Thursday, December 23, 2004

Government Studies Rare Pneumonia Outbreak Among Iraq Troops

TUESDAY, Dec. 21 (HealthDayNews) -- A rare and dangerous form of pneumonia, which struck 22 U.S. soldiers in 2003 and the early part of 2004, has prompted a government study to determine its origins.

This strain, known as acute eosinophilic pneumonia (AEP), is so rare that the entire medical literature contains only about 150 published accounts of it, according to lead study author Dr. Andrew F. Shorr, chief of the pulmonary clinic at Walter Reed Army Medical Center in Washington, D.C. And none of that literature has accounts of the disease striking in clusters, as it apparently did in Iraq.

There seems to be no explanation for the unusual cluster, which included two deaths, except for one salient fact -- all of the patients were smokers, and nearly all of them were new to the habit. But so far, that appears to be the only element that links the AEP cases.

"We are still in the problem-solving phase," said study senior author Dr. Bruno P. Petruccelli, director of epidemiology and disease surveillance at the U.S. Army Center for Health Promotion and Preventive Medicine. "We don't recognize all of the factors."

The study, which was sponsored by the U.S. Army Office of the Surgeon General, appears in the Dec. 22/29 issue of the Journal of the American Medical Association.

Between March and August 2003, severe pneumonia was reported in 19 U.S. military personnel. Ten of these servicemen were diagnosed with AEP. An additional eight patients were diagnosed with AEP through March 2004. Between March and June 2004, another four cases surfaced.There have been no new cases since June, despite heightened monitoring, government officials say.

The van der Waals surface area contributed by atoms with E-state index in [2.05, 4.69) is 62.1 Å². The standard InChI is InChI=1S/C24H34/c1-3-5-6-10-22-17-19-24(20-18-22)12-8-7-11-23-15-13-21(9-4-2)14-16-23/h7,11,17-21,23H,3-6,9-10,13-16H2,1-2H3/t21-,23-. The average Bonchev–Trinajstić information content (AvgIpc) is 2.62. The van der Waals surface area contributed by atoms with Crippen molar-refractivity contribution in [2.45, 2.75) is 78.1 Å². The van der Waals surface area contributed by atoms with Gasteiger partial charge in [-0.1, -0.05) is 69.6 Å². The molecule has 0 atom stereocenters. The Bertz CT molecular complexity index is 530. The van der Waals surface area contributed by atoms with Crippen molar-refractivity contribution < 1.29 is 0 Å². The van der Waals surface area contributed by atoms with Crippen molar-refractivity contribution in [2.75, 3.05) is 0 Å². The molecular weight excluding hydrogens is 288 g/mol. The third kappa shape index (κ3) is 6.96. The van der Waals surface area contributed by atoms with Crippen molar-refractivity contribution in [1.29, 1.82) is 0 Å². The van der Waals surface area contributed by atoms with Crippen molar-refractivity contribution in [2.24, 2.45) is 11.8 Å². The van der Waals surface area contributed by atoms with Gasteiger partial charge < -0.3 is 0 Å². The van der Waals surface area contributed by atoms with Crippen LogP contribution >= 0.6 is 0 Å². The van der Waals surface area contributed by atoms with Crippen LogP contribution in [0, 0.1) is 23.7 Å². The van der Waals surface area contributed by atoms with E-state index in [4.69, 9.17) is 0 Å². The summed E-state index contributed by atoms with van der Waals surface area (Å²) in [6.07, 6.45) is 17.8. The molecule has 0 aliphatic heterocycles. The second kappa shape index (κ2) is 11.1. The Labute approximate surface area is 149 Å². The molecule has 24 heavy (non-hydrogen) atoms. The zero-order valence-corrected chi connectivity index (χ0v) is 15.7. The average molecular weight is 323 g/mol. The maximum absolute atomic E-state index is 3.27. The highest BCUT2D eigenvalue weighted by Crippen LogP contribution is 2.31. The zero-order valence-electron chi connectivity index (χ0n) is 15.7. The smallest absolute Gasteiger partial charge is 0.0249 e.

All of the 18 who were diagnosed with AEP during the study period were smokers; 14 (78 percent) were recent converts. All but one reported having had significant exposure to fine airborne sand or dust. The average age of the patients was 22, and the oldest was 47.

Shorr was the first to identify the disease while serving briefly in Germany. During his tour, several otherwise healthy soldiers were admitted with respiratory failure. "They were basically happening all at the same time, and it was really very perplexing," he recalled.

Shorr was disturbed enough to order bronchoscopies, which revealed that these cases were not the more common community-onset pneumonia.

"The strongest message that comes out is the very, very, very significant association between smoking and AEP," Shorr said. Beyond that, he added, "our working hypothesis is that it's probably a multi-hit insult, where you have a susceptible host -- for whatever reason -- who then is sensitized to the environment in some way because of the amount of dust in the air or some other agent, or some other exposure on top of that."

The research ruled out several other explanations, which most will find comforting. "This does not seem to be an infectious, transmissible disease. It does not seem to be related to a vaccine, either smallpox or anthrax," Shorr said.

Despite the lack of answers, the information is still potentially lifesaving.

"From a military medicine point of view, it's important," said Dr. Norman Edelman, consultant for scientific affairs for the American Lung Association. "You have to know if you run into a strange kind of pneumonia that this is what it may be. Ordinarily we treat pneumonia with antibiotics, or occasionally with antivirals, but this gets treated with corticosteroids, which is quite different. Unless you suspect that, you would never give them corticosteroids."

The message to soldiers is not a new one: If you smoke, stop, and if you don't smoke, don't start. "New-onset smoking is an issue. This is a unique risk that is nearly uniformly avoidable," Shorr said. "Recent newspaper articles have reported that people are trying to collect cigarettes to send to service members for the holidays. I would counsel against that. There are many other things you can do to support our troops."

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